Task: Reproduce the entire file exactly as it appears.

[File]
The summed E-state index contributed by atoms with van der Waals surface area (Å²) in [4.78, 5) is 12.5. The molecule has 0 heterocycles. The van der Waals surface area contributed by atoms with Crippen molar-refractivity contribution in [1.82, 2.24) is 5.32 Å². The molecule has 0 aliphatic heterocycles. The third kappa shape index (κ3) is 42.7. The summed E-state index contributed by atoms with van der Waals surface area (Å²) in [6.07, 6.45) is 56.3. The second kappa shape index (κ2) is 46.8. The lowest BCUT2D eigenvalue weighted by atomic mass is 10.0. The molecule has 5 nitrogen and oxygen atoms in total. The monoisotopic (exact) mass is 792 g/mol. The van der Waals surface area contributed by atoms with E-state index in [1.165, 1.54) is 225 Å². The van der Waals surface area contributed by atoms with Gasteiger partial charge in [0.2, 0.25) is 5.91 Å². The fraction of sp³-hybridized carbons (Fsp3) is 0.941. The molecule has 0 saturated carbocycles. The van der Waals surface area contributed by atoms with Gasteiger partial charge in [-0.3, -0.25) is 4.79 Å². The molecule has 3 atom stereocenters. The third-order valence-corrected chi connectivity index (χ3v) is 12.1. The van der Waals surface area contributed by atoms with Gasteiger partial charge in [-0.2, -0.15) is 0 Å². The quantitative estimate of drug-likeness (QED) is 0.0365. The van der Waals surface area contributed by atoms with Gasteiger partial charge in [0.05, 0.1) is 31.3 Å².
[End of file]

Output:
The summed E-state index contributed by atoms with van der Waals surface area (Å²) in [4.78, 5) is 12.5. The molecule has 0 heterocycles. The van der Waals surface area contributed by atoms with Crippen molar-refractivity contribution in [1.82, 2.24) is 5.32 Å². The molecule has 0 aliphatic heterocycles. The third kappa shape index (κ3) is 42.7. The summed E-state index contributed by atoms with van der Waals surface area (Å²) in [6.07, 6.45) is 56.3. The second kappa shape index (κ2) is 46.8. The lowest BCUT2D eigenvalue weighted by atomic mass is 10.0. The molecule has 5 nitrogen and oxygen atoms in total. The monoisotopic (exact) mass is 792 g/mol. The van der Waals surface area contributed by atoms with E-state index in [1.165, 1.54) is 225 Å². The van der Waals surface area contributed by atoms with Gasteiger partial charge in [0.2, 0.25) is 5.91 Å². The fraction of sp³-hybridized carbons (Fsp3) is 0.941. The molecule has 0 saturated carbocycles. The van der Waals surface area contributed by atoms with Gasteiger partial charge in [-0.3, -0.25) is 4.79 Å². The molecule has 3 atom stereocenters. The third-order valence-corrected chi connectivity index (χ3v) is 12.1. The van der Waals surface area contributed by atoms with Gasteiger partial charge in [-0.2, -0.15) is 0 Å². The quantitative estimate of drug-likeness (QED) is 0.0365. The van der Waals surface area contributed by atoms with Gasteiger partial charge in [0.05, 0.1) is 31.3 Å².